She also pointed out that her label invests in music and in Canadian talent and culture. But our laws create a climate in which the product of our investment competes with “free”. She stressed that the industry can’t compete without the government assistance in “making sure creators’ work product receives the same level of protection through copyright as a technology company receives through the patent on its touch screen on their phone.” That is because “All intellectual property industries depend on mechanisms put in place by government to foster innovation, encourage investment, and protect creators. We are no different.”

Charlie Millar advocated for creating a legal environment to deter piracy and to facilitate doing business digitally. He said:

“In summary, how can government help? From a sales perspective, from a digital business development perspective, assistance with deterring pirate lean forward behaviour. Two, implementing ubiquitous government deterrent measures so that Canada and all its provinces can become an environment for digital entrepreneurship and service. Specifically, creating a location for foreign direct investment and/or domestic next generation technology. And I hope we can do it so it’s export ready.

From a free market perspective, industry is willing and able to sell Canada to the world, but it is essential for government to set up appropriate ground rules for the digital business, the digital music business, to be successful.” He also told the Committee that “Because of the lack of copyright reform in this country we’re watching foreign direct investment diminish. We’re watching technology at the next generation level go elsewhere.”

Loreena McKennitt discussed the difficulties with making investments in Canada given our weak copyright laws and described the impacts of piracy on the cultural industries and the wider economy. Talking about her own personal experience she stated:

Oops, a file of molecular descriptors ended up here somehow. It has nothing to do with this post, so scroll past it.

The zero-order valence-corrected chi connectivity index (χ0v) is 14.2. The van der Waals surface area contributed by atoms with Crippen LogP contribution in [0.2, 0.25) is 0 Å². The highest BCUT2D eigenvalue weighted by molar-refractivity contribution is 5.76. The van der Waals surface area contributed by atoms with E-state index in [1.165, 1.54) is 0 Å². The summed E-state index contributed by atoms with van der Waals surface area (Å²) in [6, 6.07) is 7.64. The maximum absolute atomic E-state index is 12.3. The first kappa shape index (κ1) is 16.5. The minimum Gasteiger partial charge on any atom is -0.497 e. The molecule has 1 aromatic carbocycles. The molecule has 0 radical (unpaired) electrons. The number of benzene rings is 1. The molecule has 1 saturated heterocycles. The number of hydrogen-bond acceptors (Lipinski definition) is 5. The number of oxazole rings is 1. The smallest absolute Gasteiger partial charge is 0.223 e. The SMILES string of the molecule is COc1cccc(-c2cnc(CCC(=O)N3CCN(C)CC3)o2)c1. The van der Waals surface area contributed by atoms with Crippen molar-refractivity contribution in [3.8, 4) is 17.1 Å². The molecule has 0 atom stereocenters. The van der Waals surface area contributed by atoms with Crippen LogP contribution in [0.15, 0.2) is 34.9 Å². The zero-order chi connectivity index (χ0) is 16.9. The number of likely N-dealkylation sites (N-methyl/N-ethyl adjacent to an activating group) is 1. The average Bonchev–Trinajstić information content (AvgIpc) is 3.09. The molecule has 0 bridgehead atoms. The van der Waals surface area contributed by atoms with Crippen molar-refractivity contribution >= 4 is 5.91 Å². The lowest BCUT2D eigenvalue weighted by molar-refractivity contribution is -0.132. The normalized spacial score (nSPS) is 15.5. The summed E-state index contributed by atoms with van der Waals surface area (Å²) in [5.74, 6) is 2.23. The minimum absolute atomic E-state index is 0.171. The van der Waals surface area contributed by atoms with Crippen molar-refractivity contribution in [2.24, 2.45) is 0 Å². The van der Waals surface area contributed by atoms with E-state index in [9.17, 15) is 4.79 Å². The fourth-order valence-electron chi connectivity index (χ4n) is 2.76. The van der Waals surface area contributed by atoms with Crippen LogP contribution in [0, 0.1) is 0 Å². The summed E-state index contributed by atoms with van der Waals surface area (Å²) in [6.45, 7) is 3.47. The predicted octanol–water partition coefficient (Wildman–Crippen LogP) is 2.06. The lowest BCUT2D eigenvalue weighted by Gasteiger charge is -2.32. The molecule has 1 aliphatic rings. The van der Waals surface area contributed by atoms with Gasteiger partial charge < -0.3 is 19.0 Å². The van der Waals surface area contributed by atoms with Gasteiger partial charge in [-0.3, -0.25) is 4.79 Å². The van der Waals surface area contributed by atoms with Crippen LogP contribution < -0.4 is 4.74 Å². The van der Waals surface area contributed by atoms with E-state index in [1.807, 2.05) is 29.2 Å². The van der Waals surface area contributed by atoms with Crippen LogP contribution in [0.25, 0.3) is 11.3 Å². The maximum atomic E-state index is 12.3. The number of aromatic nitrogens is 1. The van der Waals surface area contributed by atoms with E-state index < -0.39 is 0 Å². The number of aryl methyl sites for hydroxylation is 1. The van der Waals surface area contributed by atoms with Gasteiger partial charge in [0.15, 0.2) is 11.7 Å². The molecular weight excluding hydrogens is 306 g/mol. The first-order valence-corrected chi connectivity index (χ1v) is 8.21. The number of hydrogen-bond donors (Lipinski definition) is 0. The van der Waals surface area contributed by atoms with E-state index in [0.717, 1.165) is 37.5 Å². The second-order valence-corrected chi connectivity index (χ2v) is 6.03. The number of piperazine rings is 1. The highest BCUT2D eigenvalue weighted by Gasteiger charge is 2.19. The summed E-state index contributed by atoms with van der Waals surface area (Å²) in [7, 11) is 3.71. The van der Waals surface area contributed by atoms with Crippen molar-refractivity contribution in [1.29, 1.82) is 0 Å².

“In my company, we confront the new realities every day, and we have been hard at work trying to offer new products in new ways and fully leverage the new technologies, but I am here to tell you that making predictions and investments is impossible without some stability in the fundamental recognition and protection of intellectual property.

And it is not just my own revenue stream that is affected, but the jobs of many talented people I have employed over the years. I would like to just give you a sample. They include many recording studios that no longer exist, engineers who specialize in recording classical or acoustic instruments, technicians, their suppliers and administrative staff, graphic artists, photographers, makeup artists, mastering companies, CD manufacturers such as Americ Disc in Quebec, retailers large and small, many now defunct such as Sam the Record Man, or printers such as the Stratford Beacon Herald, publicists, travel agents, airlines, musical equipment suppliers, insurance companies, and local media advertising outlets, caterers, and on it goes….

It may be fashionable in some corners to say the arts don’t really provide much employment or revenue to society, but when I look at my small company which once had 15 employees and now has 5, and then extrapolate that to the whole industry, the scope of this calamity which presently exists cannot be underestimated.”

She also warned against buying into the “free culture” mentality being advocated by those sitting in ivory towers and creating public confusion about what really is at stake:

“It is essential that Canada not be considered a pirate nation when it comes to both regulating and realizing the full advantage of all the advantages of new media…

Nor must we allow clever manipulation of language and media to create confusion in the minds of the public as to what the real issues are, especially by those who have hidden vested interests, or who operate in theory and not in the reality of actual business.

The watchdogs must be able to see through the smokescreen created by those who operate, not by permission, not even by forgiveness, but from a strategy of taking what they can get away with before someone gives notice and takes them down.”

Graham Henderson also criticized the view espoused by opponents of effective copyright reform that we don’t need new or effective measures to help our digital businesses. He called for the Government to support “the sort of rule based environment that practically everybody else in the world has.”

Attacks against CRIA and Minister Moore by Prof. Geist

In response to Mr. Henderson’s appearance before the Heritage Committee, Prof. Geist posted a blog in which he accused CRIA of refusing “to actually specify what reforms it supports” and that it said “virtually nothing specific about what it actually seeks”at the Committee.